Average cost of rent in Spain jumps 50% in five years

A new report shows that low-income homes have been hardest hit by the rise, with over 46% of their net income spent on their lease

A ‘for rent’ sign in Madrid.
A ‘for rent’ sign in Madrid.DAVID G. FOLGUEIRAS
Graph shows how much rent has risen in the provincial capitals between 2014 and 2019.
Graph shows how much rent has risen in the provincial capitals between 2014 and 2019.

A new report from the Bank of Spain has revealed that the average cost of rent in Spain has risen 50% in the past five years. According to the study, which is based on figures from the real estate website Idealista, rental prices rose the most in Palma and Barcelona (more than 50%), followed by Málaga, Madrid, Las Palmas de Gran Canaria and Valencia (around 45%), between the end of 2013 and May 2019. Areas in inland Spain however, saw the lowest spikes in rental prices.

The report found that the rental prices have increased at a “significantly” faster rate than housing costs.

The rising cost of rent is hitting low-income homes particularly hard. According to the study, families with few resources, who account for the majority of the rental community, are less likely to buy property, given the difficulty of accessing credit. What’s more, they spend a higher percentage of their salary on rent. The report showed that in 2014, the average spending on rental expenses represented 27% of the net income of all Spanish homes, and 46.9% of the net income of low-income homes. In both cases, Spain is above the OECD (Organization for Economic Co-operation and Development) country average.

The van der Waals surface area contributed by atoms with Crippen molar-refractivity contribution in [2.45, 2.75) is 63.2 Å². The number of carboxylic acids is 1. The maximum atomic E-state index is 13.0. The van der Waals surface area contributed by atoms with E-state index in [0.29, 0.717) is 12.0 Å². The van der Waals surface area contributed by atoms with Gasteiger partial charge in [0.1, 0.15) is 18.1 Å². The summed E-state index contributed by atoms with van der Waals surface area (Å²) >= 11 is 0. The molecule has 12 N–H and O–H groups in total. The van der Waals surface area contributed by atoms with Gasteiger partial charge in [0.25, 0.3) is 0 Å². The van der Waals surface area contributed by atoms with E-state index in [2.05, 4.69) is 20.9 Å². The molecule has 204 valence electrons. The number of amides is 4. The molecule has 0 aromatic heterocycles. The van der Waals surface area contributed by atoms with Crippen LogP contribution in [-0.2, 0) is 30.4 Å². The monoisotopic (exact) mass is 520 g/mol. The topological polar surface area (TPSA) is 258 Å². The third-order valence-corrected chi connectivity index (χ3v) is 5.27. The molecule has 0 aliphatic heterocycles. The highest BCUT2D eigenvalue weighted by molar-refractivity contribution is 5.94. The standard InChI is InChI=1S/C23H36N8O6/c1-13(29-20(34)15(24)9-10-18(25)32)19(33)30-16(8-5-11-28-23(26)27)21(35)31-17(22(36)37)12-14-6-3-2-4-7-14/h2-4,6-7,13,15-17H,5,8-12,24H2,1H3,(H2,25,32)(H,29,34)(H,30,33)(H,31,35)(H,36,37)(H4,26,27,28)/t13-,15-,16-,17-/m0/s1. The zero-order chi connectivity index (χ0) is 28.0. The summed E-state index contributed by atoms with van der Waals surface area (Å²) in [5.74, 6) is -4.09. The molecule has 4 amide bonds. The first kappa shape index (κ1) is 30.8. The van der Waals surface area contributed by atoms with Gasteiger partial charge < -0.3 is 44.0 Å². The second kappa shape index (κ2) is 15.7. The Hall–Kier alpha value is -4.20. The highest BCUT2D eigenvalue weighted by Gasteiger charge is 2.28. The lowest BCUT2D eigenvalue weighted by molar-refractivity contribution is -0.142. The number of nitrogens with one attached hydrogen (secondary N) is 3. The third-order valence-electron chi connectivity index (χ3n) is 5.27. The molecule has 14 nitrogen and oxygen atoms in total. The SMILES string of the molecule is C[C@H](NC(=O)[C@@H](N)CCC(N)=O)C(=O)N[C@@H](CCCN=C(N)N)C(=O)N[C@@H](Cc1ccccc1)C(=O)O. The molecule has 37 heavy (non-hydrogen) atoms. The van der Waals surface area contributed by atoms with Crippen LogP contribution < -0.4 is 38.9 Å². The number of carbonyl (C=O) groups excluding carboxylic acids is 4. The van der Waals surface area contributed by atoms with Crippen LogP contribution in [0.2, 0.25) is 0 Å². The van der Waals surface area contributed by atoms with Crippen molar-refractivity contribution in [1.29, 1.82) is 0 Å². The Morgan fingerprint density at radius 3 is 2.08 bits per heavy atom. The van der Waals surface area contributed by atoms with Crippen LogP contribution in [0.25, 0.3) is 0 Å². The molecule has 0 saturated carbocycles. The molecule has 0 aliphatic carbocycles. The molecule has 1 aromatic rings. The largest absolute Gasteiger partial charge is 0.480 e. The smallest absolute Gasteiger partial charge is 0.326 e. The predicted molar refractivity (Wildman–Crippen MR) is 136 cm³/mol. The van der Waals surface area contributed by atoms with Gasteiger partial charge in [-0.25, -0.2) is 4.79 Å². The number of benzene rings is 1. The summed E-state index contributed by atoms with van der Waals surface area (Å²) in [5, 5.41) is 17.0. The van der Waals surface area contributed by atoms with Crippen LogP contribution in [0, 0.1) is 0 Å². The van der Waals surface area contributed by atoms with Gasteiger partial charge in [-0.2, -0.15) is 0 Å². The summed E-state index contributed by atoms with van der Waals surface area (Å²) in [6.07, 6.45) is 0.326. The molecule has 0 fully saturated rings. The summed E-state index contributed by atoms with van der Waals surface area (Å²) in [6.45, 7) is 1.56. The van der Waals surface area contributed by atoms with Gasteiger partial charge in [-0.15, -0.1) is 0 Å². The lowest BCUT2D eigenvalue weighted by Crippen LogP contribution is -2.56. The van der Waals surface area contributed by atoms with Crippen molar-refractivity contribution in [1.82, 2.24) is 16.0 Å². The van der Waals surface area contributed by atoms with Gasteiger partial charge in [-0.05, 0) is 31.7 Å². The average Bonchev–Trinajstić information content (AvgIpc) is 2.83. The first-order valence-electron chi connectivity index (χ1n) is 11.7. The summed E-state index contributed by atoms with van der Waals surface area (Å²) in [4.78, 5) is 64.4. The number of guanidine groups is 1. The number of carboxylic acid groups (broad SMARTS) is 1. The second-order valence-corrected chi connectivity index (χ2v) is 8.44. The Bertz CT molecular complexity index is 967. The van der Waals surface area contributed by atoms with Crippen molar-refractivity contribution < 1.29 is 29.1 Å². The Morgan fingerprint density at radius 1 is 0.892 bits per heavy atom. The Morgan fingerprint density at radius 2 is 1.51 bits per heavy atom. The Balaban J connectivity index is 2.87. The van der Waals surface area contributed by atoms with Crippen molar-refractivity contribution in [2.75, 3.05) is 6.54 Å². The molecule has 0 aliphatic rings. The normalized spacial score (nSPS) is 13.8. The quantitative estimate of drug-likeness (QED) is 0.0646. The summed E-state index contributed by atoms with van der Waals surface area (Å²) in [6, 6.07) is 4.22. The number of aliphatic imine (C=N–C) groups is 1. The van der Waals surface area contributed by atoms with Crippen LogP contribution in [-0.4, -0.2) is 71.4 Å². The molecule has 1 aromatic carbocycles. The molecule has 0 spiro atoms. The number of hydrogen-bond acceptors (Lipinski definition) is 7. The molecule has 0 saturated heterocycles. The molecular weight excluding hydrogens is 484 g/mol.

According to the report, “24.7% of homes had rental costs of more than 40% of their net income in 2014, compared to the OECD average of 13.1%.” Spaniards in the lowest income bracket spend 63.9% of their net earnings on rent, a figure only topped by Greece (68.6%).

The Bank of Spain report indicates that the increasing profitability of rental properties has attracted new players to the market such as investment funds, businesses and real estate investment trusts (known in Spain as socimis). The study, however, says this is not the only possible factor behind the rise in rental prices. Other causes include the precariousness of working conditions, which make it more difficult for Spaniards who are unemployed or in temporary jobs to buy property; the growing number of people moving to the cities in search of work; and the reduced amount of available social housing.

The Bank of Spain study does not reach any strong conclusions on whether the rise in short-term vacation rentals like Airbnb have pushed up the cost of rent in Spain. While the report makes note of the trend, it argues there is no proven correlation.

English version by Melissa Kitson.


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